Kenyans Should Stop Linking Road Accidents To Dark Forces

By Samuel Ouma

When an accident occurs in Kenya, many people point fingers at evil forces rather than identifying and resolving the road accidents that kill thousands of people each year.

Kenyans haven’t stopped talking about how some politicians use dark powers like witchcraft to win elections this election season. They allege that those leaders are responsible for lives lost in road accidents for political gain, which I neither support nor deny.

On Tuesday, June 7, 2022, a grisly road crash along the Mwingi-Thika Highway in Eastern Kenya claimed seven lives, and some Kenyans did not stop spreading false information. Some flooded social media platforms with the question, “Why are there always so many road accidents around election time?”

The Mwingi-Thika Highway accident involved a bus and a personal car. The ill-fated vehicles collided head-on killing six people on the spot, while the seventh person succumbed to injuries in hospital. Investigations to unravel the cause of the accident are still underway.

Three days earlier, 11 people died in a similar accident while on their way to a dowry payment ceremony. The 14-seater vehicle they were travelling in veered off the road and rolled several times. Reports indicate the vehicle was overloaded and speeding, and the driver was under the influence of alcohol.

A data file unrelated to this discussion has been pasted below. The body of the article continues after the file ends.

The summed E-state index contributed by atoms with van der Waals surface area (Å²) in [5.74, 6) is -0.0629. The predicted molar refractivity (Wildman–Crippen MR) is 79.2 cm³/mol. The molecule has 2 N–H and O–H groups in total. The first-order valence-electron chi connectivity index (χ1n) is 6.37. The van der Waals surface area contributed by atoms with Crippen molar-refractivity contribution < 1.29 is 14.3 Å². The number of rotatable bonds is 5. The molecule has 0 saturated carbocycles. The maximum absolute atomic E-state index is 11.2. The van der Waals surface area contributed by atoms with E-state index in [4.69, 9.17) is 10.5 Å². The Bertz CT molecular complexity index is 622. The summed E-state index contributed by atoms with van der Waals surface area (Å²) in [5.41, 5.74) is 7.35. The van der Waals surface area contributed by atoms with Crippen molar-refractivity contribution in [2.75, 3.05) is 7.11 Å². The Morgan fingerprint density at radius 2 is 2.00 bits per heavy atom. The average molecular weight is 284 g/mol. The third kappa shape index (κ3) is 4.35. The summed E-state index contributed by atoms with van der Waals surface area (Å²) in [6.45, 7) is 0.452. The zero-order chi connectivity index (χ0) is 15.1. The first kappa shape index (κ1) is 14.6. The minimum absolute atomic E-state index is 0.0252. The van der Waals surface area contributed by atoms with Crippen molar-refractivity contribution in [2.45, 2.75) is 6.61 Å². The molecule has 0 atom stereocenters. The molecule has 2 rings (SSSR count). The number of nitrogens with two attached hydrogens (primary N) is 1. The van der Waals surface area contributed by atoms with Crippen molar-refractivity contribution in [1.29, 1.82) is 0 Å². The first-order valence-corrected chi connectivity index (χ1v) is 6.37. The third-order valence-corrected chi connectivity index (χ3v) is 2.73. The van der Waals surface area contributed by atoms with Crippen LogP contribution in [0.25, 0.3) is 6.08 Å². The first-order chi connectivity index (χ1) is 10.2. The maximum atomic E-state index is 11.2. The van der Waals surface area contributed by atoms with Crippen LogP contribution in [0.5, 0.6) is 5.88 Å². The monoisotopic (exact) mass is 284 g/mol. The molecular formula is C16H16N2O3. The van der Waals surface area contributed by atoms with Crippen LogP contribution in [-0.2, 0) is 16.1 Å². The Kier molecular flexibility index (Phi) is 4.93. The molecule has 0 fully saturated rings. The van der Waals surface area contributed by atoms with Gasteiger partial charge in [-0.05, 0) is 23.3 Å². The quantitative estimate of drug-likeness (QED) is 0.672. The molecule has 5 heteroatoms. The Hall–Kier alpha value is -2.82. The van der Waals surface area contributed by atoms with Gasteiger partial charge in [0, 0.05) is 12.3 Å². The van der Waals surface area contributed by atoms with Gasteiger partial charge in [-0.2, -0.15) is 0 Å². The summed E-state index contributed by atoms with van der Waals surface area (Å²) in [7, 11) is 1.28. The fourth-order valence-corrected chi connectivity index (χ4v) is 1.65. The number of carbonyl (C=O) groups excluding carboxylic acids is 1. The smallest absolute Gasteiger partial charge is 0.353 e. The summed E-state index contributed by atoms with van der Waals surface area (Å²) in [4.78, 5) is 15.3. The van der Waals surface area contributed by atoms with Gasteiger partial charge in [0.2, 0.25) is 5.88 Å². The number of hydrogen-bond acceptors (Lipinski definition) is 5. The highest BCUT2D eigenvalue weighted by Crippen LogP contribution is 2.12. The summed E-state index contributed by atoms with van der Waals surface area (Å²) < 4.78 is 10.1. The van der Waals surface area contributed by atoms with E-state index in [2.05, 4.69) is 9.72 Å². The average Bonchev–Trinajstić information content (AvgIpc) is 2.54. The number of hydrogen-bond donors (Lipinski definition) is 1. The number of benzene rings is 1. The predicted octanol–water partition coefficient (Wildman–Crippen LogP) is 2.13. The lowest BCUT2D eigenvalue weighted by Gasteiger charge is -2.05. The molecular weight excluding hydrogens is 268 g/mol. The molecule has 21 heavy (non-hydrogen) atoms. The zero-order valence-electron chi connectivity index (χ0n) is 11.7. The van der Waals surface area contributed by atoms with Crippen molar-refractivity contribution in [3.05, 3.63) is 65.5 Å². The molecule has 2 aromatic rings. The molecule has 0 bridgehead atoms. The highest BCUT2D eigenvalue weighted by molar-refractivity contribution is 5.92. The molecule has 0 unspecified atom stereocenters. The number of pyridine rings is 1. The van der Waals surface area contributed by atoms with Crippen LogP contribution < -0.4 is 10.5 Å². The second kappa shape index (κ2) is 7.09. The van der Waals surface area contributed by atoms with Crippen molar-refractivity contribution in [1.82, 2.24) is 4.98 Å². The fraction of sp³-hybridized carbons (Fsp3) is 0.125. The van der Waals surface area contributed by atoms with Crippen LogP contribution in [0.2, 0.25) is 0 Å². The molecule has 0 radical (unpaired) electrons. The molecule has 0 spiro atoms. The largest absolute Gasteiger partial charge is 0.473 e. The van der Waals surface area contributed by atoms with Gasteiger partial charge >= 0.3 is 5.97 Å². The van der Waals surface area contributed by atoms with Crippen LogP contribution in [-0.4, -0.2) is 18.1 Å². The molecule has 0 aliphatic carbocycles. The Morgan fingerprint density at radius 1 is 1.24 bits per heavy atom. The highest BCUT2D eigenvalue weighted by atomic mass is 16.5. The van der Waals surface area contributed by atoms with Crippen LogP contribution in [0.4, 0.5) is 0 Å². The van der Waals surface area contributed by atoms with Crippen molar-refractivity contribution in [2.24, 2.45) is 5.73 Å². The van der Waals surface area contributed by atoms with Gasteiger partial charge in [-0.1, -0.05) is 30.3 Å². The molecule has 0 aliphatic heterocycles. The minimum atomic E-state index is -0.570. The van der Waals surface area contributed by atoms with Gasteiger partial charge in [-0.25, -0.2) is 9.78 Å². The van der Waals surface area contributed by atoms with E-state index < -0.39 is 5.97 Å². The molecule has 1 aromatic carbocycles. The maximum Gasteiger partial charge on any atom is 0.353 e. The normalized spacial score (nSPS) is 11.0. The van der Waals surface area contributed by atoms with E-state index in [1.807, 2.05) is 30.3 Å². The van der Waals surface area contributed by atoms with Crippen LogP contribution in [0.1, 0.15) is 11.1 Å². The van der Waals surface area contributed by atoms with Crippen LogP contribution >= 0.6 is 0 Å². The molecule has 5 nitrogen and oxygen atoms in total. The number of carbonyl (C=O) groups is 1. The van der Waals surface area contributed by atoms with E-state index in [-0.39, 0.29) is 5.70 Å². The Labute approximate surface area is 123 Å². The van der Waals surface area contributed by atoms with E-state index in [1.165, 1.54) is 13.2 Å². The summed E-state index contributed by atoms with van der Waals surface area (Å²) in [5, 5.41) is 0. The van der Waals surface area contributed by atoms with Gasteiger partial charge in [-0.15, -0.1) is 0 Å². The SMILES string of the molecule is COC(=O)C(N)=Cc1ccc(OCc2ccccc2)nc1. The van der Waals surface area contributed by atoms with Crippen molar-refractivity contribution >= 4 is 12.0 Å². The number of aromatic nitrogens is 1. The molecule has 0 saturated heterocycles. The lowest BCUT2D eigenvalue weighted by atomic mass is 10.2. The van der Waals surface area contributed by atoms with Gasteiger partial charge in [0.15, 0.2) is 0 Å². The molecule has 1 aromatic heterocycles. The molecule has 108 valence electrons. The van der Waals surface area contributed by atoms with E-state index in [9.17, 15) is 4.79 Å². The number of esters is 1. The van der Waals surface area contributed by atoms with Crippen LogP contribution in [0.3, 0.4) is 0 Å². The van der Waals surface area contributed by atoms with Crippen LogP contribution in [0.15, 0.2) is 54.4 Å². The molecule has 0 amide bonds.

According to data from the National Transport and Safety Authority (NTSA), 1816 people died in road accidents between January and June 2022. More than 80% of the fatalities are men between the ages of 24, and 34and the majority of the fatalities occurred in Nairobi and Kiambu counties.

“Last year, Nairobi and Kiambu recorded 521 and 460 cases, respectively, with the same trend being reported this year. We have also noted that most cases, accounting for 66 per cent, are happening between 4 pm and 10 pm and on weekends,” said NTSA’s Deputy Director for Road Safety Duncan Kibongong.

Although human error is responsible for 90% of road accidents, such as speeding, overloading, poor judgment, and so on, many people refuse to admit they are wrong. Blame games are rising in a country where people believe they are always right. Most Kenyans never recognise they are wrong; instead, they shift blame to appear pious. After decades of incriminating the police, dark powers now carry the blame.

Police indeed play a role in some accidents by failing to enforce traffic rules, but it is time for Kenyans to accept reality and start working together to reduce road carnage. It is not the dark power that commands you to cram into overloaded vehicles, remain silent when the driver drives carelessly, and cross the road in inappropriate places. Road safety is a collective responsibility, not the responsibility of the government or the police.

 

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